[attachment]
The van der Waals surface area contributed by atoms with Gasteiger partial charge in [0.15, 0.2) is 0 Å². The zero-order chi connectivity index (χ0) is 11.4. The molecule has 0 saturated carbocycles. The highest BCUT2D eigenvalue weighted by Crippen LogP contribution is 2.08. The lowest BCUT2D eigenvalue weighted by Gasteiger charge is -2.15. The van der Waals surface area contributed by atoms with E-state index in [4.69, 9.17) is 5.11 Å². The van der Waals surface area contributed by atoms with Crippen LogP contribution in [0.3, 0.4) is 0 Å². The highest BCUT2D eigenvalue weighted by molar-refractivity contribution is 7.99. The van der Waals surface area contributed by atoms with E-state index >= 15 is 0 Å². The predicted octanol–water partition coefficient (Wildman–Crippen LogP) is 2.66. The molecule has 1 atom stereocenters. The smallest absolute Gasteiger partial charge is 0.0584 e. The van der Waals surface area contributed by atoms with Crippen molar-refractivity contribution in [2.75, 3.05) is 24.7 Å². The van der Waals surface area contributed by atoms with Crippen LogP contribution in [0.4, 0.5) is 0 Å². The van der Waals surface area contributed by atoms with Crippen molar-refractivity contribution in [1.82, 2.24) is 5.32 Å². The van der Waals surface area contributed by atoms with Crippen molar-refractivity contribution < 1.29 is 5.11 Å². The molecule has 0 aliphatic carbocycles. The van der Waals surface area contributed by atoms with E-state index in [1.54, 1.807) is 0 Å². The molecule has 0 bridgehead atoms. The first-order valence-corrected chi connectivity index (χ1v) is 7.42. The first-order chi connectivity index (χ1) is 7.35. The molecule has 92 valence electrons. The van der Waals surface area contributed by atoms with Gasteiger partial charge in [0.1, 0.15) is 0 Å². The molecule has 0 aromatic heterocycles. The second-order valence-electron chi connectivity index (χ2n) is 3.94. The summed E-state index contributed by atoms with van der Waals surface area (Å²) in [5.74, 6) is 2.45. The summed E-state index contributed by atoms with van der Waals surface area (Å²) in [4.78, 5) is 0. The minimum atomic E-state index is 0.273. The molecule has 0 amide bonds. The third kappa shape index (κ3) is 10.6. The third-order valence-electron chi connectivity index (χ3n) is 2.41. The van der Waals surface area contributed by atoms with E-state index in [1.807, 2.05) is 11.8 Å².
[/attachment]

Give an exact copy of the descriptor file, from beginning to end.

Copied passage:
The van der Waals surface area contributed by atoms with Gasteiger partial charge in [0.15, 0.2) is 0 Å². The zero-order chi connectivity index (χ0) is 11.4. The molecule has 0 saturated carbocycles. The highest BCUT2D eigenvalue weighted by Crippen LogP contribution is 2.08. The lowest BCUT2D eigenvalue weighted by Gasteiger charge is -2.15. The van der Waals surface area contributed by atoms with E-state index in [4.69, 9.17) is 5.11 Å². The van der Waals surface area contributed by atoms with Crippen LogP contribution in [0.3, 0.4) is 0 Å². The highest BCUT2D eigenvalue weighted by molar-refractivity contribution is 7.99. The van der Waals surface area contributed by atoms with E-state index >= 15 is 0 Å². The predicted octanol–water partition coefficient (Wildman–Crippen LogP) is 2.66. The molecule has 1 atom stereocenters. The smallest absolute Gasteiger partial charge is 0.0584 e. The van der Waals surface area contributed by atoms with Crippen molar-refractivity contribution in [2.75, 3.05) is 24.7 Å². The van der Waals surface area contributed by atoms with Crippen LogP contribution in [0.4, 0.5) is 0 Å². The van der Waals surface area contributed by atoms with Crippen molar-refractivity contribution in [1.82, 2.24) is 5.32 Å². The van der Waals surface area contributed by atoms with Crippen molar-refractivity contribution < 1.29 is 5.11 Å². The molecule has 0 aliphatic carbocycles. The van der Waals surface area contributed by atoms with E-state index in [1.54, 1.807) is 0 Å². The molecule has 0 bridgehead atoms. The first-order valence-corrected chi connectivity index (χ1v) is 7.42. The first-order chi connectivity index (χ1) is 7.35. The molecule has 92 valence electrons. The van der Waals surface area contributed by atoms with Gasteiger partial charge in [0.1, 0.15) is 0 Å². The molecule has 0 aromatic heterocycles. The second-order valence-electron chi connectivity index (χ2n) is 3.94. The summed E-state index contributed by atoms with van der Waals surface area (Å²) in [5.74, 6) is 2.45. The summed E-state index contributed by atoms with van der Waals surface area (Å²) in [4.78, 5) is 0. The minimum atomic E-state index is 0.273. The molecule has 0 amide bonds. The third kappa shape index (κ3) is 10.6. The third-order valence-electron chi connectivity index (χ3n) is 2.41. The van der Waals surface area contributed by atoms with E-state index in [1.807, 2.05) is 11.8 Å².